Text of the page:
These students are passionate about their lives and their learning. They understand how the work they are doing and the sacrifices they are making relate to their future selves.

One student is passionate about mathematics. Another is passionate about caring for others. Another is passionate about snowboarding and family. Another about helping others laugh through adversity. These students are really interesting, really talented, really unique people. And I am only now getting to know them.

Some of them have been in my classes. I have helped some in the library or chatted for a few minutes in a hallway, but I had no idea who they really were and what compelled them.

I can’t help feeling cheated. I should have allowed myself to get to know these students much sooner. I should have made these connections on day one. It would have made me a better teacher and mentor. It would have made me a better steward of their time.

I also can’t help wondering who else is sitting in my library, studying quietly. What weird, authentic self is quietly waiting to be recognized.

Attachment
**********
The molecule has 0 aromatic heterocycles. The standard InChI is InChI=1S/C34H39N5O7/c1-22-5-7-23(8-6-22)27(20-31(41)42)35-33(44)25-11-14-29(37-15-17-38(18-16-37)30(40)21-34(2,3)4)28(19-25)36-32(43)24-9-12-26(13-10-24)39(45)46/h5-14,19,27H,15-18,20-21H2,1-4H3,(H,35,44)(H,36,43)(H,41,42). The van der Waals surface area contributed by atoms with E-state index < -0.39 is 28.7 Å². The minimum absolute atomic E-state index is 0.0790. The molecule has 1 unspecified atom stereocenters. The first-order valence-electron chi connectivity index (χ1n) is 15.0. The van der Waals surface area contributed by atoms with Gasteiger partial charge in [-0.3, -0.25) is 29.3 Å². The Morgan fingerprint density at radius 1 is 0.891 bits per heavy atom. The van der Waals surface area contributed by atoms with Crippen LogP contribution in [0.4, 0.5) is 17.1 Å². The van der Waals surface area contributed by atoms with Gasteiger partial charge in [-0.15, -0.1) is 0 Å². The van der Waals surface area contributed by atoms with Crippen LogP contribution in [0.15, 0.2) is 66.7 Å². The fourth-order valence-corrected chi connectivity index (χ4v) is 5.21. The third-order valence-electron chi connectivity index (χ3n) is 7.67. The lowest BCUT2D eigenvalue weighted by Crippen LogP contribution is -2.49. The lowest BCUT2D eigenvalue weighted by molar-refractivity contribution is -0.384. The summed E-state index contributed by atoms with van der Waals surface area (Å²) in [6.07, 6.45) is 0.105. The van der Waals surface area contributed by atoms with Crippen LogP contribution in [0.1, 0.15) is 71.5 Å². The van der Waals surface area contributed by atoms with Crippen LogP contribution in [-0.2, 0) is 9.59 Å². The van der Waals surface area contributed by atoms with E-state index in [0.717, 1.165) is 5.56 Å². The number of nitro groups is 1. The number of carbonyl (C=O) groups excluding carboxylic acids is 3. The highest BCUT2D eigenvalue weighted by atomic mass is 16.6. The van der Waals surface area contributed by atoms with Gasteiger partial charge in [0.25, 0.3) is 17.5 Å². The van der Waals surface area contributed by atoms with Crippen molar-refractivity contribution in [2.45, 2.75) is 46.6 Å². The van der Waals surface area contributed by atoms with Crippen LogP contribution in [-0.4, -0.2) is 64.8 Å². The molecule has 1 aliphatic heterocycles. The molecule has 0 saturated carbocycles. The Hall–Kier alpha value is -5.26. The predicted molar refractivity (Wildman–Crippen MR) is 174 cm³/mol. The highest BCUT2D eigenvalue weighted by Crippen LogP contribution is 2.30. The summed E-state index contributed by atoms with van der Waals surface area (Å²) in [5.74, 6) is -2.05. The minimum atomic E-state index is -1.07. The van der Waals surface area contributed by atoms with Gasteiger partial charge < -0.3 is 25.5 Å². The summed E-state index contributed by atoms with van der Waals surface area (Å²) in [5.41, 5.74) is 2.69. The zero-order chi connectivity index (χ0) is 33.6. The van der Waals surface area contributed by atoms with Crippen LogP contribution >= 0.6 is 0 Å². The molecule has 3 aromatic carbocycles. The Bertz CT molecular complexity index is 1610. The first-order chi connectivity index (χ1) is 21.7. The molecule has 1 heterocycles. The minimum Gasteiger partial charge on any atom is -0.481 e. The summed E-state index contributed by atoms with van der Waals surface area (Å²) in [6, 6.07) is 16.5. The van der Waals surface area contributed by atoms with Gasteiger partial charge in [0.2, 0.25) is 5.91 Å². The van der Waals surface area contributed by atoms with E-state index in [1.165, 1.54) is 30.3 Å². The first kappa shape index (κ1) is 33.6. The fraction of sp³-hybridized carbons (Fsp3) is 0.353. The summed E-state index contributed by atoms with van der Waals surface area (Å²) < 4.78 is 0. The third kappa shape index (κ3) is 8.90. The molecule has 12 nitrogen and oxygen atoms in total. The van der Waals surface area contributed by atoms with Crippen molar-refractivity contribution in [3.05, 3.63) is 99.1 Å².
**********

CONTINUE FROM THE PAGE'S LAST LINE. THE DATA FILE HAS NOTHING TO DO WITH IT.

I can’t help thinking that I should be meeting these students and my first question shouldn’t be “What are you working on?” or “How can I help?” My first question should be “What do you love to learn about?” or “What are you passionate about doing?”

People who work with students should ask these questions first. Probably anybody who works with people should ask these question first. The people around us are talented, energetic and unique. They are greatly gifted. The problem is they may not know it. They may not see it in themselves, but it is there and it is powerful when it is discovered.

The best thing we do for the people who come to us for learning is to authentic with them, listen and encourage them to be authentic too.

More Than Content

I have been thinking about Jim Rettew’s comments about the Idea Industry and how treating ideas and inspiration as commodities limits how we can interact with and use those ideas.